Today's Editorial

Today's Editorial - 08 March 2024

Fall and rise in women’s work participation

Relevance: GS Paper I & III

Why in News:

The editorial analyses the trends in the women's work participation rate in India, highlighting the limitations of current data collection methods and the changing nature of the workforce.

Trends in women’s employment:

  • The debate surrounding Indian women's employment trends is closely related to the trend in poverty.
  • According to the data from the National Sample Surveys (NSS) and Periodic Labour Force Surveys (PLFS) -
    • The work participation rate for women aged 15 and above fluctuated around 42% between 1993-94 and 2004-05, declining to 28% in 2011-12 and plummeting to 22% in 2017-18.
    • However, from 2017, it surged and reached 36% in 2022-23.

Contrasting narratives:

  • The pessimistic story attributed the decline in women's work participation as a sign of declining job availability and later increase as a sign of poverty.
  • The optimistic story saw the initial decline as a sign of growing prosperity, allowing women to focus on their families, and the surge as a sign of increasing job opportunities.
  • The other saw this as a natural transformation of the economy chronicled by Claudia Goldin’s famous U-shaped curve, in which women are displaced from the labour market as the agricultural workforce moves to industrial employment, with female employment rebounding as the service economy again makes space for them.

Interpretation of trends in women's employment:

  • The foundation of these narratives is examined by breaking down 25-59-year-old women's work participation into three categories:
    • Self-employment in agriculture
    • Self-employment in other activities, mainly in petty manufacturing or shopkeeping and
    • Wage and salaried work in manual or white-collar work.
  • Women's work on family farms dropped from 23% to 10% between 1993 and 2017 but bounced back to 23%, more than doubling in the last five years.
  • Wage labour and self-employment in non-farm work remained more or less steady at 14-16% and 5-6%, respectively, although wage employment has shown a slight upward trend in recent years.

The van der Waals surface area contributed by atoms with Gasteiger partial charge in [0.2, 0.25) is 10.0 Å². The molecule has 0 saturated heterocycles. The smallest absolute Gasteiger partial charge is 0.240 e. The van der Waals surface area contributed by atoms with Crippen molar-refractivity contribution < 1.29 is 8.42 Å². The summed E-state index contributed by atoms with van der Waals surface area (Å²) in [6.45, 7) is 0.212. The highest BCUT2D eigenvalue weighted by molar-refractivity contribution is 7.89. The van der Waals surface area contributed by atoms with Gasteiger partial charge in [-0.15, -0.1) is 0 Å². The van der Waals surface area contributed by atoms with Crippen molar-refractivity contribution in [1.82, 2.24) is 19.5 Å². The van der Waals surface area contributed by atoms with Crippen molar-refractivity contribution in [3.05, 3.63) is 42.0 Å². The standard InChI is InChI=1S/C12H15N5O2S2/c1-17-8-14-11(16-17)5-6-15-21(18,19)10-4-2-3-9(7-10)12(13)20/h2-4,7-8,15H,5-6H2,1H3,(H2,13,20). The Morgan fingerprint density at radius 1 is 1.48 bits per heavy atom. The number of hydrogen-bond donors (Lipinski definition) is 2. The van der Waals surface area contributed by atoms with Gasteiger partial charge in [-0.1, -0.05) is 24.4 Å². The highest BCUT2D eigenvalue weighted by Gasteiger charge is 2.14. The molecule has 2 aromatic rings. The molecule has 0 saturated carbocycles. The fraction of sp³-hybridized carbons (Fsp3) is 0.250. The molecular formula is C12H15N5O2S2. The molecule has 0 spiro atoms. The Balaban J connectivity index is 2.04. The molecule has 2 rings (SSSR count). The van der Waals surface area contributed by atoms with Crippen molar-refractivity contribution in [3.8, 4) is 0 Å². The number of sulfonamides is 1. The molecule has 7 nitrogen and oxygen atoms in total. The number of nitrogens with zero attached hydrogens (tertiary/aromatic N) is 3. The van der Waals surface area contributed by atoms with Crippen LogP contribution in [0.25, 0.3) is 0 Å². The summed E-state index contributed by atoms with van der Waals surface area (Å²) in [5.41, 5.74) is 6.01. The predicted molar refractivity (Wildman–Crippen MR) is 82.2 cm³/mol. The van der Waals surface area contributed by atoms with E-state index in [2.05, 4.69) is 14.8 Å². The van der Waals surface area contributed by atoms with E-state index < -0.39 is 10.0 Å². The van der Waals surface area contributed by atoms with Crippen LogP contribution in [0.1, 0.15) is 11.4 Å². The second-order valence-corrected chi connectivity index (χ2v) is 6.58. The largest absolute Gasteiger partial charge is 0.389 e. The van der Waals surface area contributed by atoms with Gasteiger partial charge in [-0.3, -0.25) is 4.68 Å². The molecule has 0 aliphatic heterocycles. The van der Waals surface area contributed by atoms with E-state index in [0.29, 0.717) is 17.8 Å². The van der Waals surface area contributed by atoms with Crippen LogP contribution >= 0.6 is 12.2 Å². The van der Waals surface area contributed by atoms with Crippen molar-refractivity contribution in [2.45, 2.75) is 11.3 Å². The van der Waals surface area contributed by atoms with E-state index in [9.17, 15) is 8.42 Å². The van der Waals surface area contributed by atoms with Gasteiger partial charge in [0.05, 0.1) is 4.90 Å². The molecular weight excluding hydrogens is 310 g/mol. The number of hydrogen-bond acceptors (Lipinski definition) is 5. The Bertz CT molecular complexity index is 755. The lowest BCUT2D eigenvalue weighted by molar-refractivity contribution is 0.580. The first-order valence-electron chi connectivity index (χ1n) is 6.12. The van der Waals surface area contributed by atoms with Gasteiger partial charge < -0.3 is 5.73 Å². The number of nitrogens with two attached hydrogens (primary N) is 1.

• So, most of the changes are driven by the ebbing and flowing tide of women’s work on family farms.


Issues in measurement:

  • Labour force surveys face challenges, including pigeon-holing (assigned to a particular category) women raising chickens and children.
    • NSS and PLFS surveys ask interviewers to fill out a grid containing brief descriptions such as “usual principal activity” and “whether engaged in any work in a subsidiary capacity.”
    • Questions about principal and subsidiary activity status are unfamiliar to rural women whose days are spent feeding children, fetching water, washing cattle, harvesting grains, and making pickles for sale.
  • The interviewer’s job is to provide context and ask questions that elicit information about the key indicators of interest.
    • For example, a study by the National Council of Applied Economic Research traced the impact of question wording on women’s work participation rate.
    • Women’s work participation was initially measured using NSS-style questions and later through probing questions.
      • This increased the rural women’s work participation rate from 28% to 44% for the same women.
      • Most of the omissions were of women who were self-employed in agriculture and animal care.

Concerns related to manpower:

  • Historically, the issues in measurement were addressed by relying on trained and experienced field investigators who learned to interpret their questions while keeping local conditions in mind.
  • Until the late 1990s, interviewers were regular employees recruited locally. Since then, supervisors have been centrally recruited and often posted in areas they may not be familiar with, and interviewers are short-term contractual workers hired locally.

Decline in data quality:

  • The manpower has led to a steep decline in quality, culminating in the government disputing the quality of the NSS consumption expenditure survey in 2017-18.
    • A recognition of the declining quality of NSS surveys may have led to increasing attention to data quality, as evidenced by the increase in the strength of subordinate statistical services from 2,181 officers in 2009-10 to 3,121 in 2019-20.
  • This suggests that increased attention to capturing women’s work on family farms rather than an actual increase in farm work accounts for the doubling of women farmers over a short period of five years.

The counterargument:

  • A counter argument might be that the work participation rate for women from 2017 to 2022-23 increased due to economic shifts, particularly men’s movement out of agriculture, creating space for women.
    • However, between 2004-05 and 2017-18, male self-employment in farming declined modestly, from 33% to 25%, when the female work participation rate also declined.
  • Since then, the proportion of men classified as farmers/family helpers has increased slightly, accompanied by a much more significant increase for women.


Instead of debating the cause of the fall and the rise in the proportion of women farmers and family helpers, attention needs to focus on the relative stagnation in the proportion of women who are wage workers (around 16%) and owners/family helpers of small businesses (around 6%) and seek to expand women’s opportunities outside of agriculture, which is generally better paying.

Related News: Gender Disparities in Financial InclusionWorld Bank’s Legal Gender Gap Index

Mains PYQ:

Q. Examine the role of ‘Gig Economy’ in the process of empowerment of women in India. (UPSC 2021)

Q. What are the continued challenges for Women in India against time and space? (UPSC 2019)

Q. How does patriarchy impact the position of a middle class working woman in India? (UPSC 2014)